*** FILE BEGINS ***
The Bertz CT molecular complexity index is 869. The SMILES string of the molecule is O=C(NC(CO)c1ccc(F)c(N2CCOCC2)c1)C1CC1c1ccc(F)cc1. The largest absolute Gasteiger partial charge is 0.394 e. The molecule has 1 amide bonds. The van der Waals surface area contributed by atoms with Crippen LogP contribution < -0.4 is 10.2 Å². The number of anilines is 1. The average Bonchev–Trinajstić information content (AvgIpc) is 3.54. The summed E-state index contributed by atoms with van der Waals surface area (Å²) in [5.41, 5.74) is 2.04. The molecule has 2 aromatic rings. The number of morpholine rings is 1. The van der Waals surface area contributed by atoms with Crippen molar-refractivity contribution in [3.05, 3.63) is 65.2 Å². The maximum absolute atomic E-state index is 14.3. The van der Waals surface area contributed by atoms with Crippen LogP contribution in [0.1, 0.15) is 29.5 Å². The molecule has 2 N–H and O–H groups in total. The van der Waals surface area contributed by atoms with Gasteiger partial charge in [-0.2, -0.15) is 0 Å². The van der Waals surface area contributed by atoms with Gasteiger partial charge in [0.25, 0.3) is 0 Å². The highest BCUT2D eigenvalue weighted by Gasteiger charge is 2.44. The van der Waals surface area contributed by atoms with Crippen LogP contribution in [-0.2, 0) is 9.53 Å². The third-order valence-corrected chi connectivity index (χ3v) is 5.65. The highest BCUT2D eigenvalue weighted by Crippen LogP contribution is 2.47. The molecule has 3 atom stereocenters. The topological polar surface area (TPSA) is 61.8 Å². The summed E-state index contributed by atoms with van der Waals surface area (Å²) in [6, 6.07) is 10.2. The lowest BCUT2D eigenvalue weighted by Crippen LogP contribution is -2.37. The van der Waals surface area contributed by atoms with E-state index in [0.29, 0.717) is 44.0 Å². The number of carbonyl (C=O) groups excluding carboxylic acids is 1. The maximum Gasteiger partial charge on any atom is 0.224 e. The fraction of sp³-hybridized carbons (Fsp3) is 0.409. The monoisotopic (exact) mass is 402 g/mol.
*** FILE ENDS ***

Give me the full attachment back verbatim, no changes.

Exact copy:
The Bertz CT molecular complexity index is 869. The SMILES string of the molecule is O=C(NC(CO)c1ccc(F)c(N2CCOCC2)c1)C1CC1c1ccc(F)cc1. The largest absolute Gasteiger partial charge is 0.394 e. The molecule has 1 amide bonds. The van der Waals surface area contributed by atoms with Crippen LogP contribution < -0.4 is 10.2 Å². The number of anilines is 1. The average Bonchev–Trinajstić information content (AvgIpc) is 3.54. The summed E-state index contributed by atoms with van der Waals surface area (Å²) in [5.41, 5.74) is 2.04. The molecule has 2 aromatic rings. The number of morpholine rings is 1. The van der Waals surface area contributed by atoms with Crippen molar-refractivity contribution in [3.05, 3.63) is 65.2 Å². The maximum absolute atomic E-state index is 14.3. The van der Waals surface area contributed by atoms with Crippen LogP contribution in [0.1, 0.15) is 29.5 Å². The molecule has 2 N–H and O–H groups in total. The van der Waals surface area contributed by atoms with Gasteiger partial charge in [-0.2, -0.15) is 0 Å². The van der Waals surface area contributed by atoms with Gasteiger partial charge in [0.25, 0.3) is 0 Å². The highest BCUT2D eigenvalue weighted by Gasteiger charge is 2.44. The van der Waals surface area contributed by atoms with Crippen LogP contribution in [-0.2, 0) is 9.53 Å². The third-order valence-corrected chi connectivity index (χ3v) is 5.65. The highest BCUT2D eigenvalue weighted by Crippen LogP contribution is 2.47. The molecule has 3 atom stereocenters. The topological polar surface area (TPSA) is 61.8 Å². The summed E-state index contributed by atoms with van der Waals surface area (Å²) in [6, 6.07) is 10.2. The lowest BCUT2D eigenvalue weighted by Crippen LogP contribution is -2.37. The van der Waals surface area contributed by atoms with E-state index in [0.29, 0.717) is 44.0 Å². The number of carbonyl (C=O) groups excluding carboxylic acids is 1. The maximum Gasteiger partial charge on any atom is 0.224 e. The fraction of sp³-hybridized carbons (Fsp3) is 0.409. The monoisotopic (exact) mass is 402 g/mol.